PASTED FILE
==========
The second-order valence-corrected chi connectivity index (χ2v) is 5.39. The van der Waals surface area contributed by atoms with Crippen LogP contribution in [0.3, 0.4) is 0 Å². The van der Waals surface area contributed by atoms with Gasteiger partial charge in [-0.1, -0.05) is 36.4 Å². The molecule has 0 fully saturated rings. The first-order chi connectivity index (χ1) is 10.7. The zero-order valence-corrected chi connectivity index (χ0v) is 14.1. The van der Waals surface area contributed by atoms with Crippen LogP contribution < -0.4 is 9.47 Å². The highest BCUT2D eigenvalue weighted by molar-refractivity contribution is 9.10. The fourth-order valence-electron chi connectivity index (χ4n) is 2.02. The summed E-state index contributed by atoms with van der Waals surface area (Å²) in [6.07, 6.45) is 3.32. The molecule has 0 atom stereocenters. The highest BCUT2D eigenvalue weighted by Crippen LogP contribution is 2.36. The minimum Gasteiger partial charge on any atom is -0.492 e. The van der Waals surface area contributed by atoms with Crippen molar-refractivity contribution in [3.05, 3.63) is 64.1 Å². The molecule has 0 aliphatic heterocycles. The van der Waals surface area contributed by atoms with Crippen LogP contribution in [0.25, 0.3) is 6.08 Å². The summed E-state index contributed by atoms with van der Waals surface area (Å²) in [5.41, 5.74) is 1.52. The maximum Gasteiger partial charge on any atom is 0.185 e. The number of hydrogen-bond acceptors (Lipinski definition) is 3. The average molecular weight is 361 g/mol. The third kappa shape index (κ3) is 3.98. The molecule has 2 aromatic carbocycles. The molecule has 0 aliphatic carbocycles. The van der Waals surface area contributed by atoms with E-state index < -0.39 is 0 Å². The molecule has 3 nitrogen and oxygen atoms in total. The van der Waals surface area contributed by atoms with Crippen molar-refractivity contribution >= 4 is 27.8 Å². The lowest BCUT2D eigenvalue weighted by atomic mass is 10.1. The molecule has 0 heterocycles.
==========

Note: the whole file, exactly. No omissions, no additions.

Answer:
The second-order valence-corrected chi connectivity index (χ2v) is 5.39. The van der Waals surface area contributed by atoms with Crippen LogP contribution in [0.3, 0.4) is 0 Å². The van der Waals surface area contributed by atoms with Gasteiger partial charge in [-0.1, -0.05) is 36.4 Å². The molecule has 0 fully saturated rings. The first-order chi connectivity index (χ1) is 10.7. The zero-order valence-corrected chi connectivity index (χ0v) is 14.1. The van der Waals surface area contributed by atoms with Crippen LogP contribution < -0.4 is 9.47 Å². The highest BCUT2D eigenvalue weighted by molar-refractivity contribution is 9.10. The fourth-order valence-electron chi connectivity index (χ4n) is 2.02. The summed E-state index contributed by atoms with van der Waals surface area (Å²) in [6.07, 6.45) is 3.32. The molecule has 0 atom stereocenters. The highest BCUT2D eigenvalue weighted by Crippen LogP contribution is 2.36. The minimum Gasteiger partial charge on any atom is -0.492 e. The van der Waals surface area contributed by atoms with Crippen molar-refractivity contribution in [3.05, 3.63) is 64.1 Å². The molecule has 0 aliphatic heterocycles. The van der Waals surface area contributed by atoms with Crippen LogP contribution in [0.25, 0.3) is 6.08 Å². The summed E-state index contributed by atoms with van der Waals surface area (Å²) in [5.41, 5.74) is 1.52. The maximum Gasteiger partial charge on any atom is 0.185 e. The number of hydrogen-bond acceptors (Lipinski definition) is 3. The average molecular weight is 361 g/mol. The third kappa shape index (κ3) is 3.98. The molecule has 2 aromatic carbocycles. The molecule has 0 aliphatic carbocycles. The van der Waals surface area contributed by atoms with E-state index < -0.39 is 0 Å². The molecule has 3 nitrogen and oxygen atoms in total. The van der Waals surface area contributed by atoms with Crippen molar-refractivity contribution >= 4 is 27.8 Å². The lowest BCUT2D eigenvalue weighted by atomic mass is 10.1. The molecule has 0 heterocycles.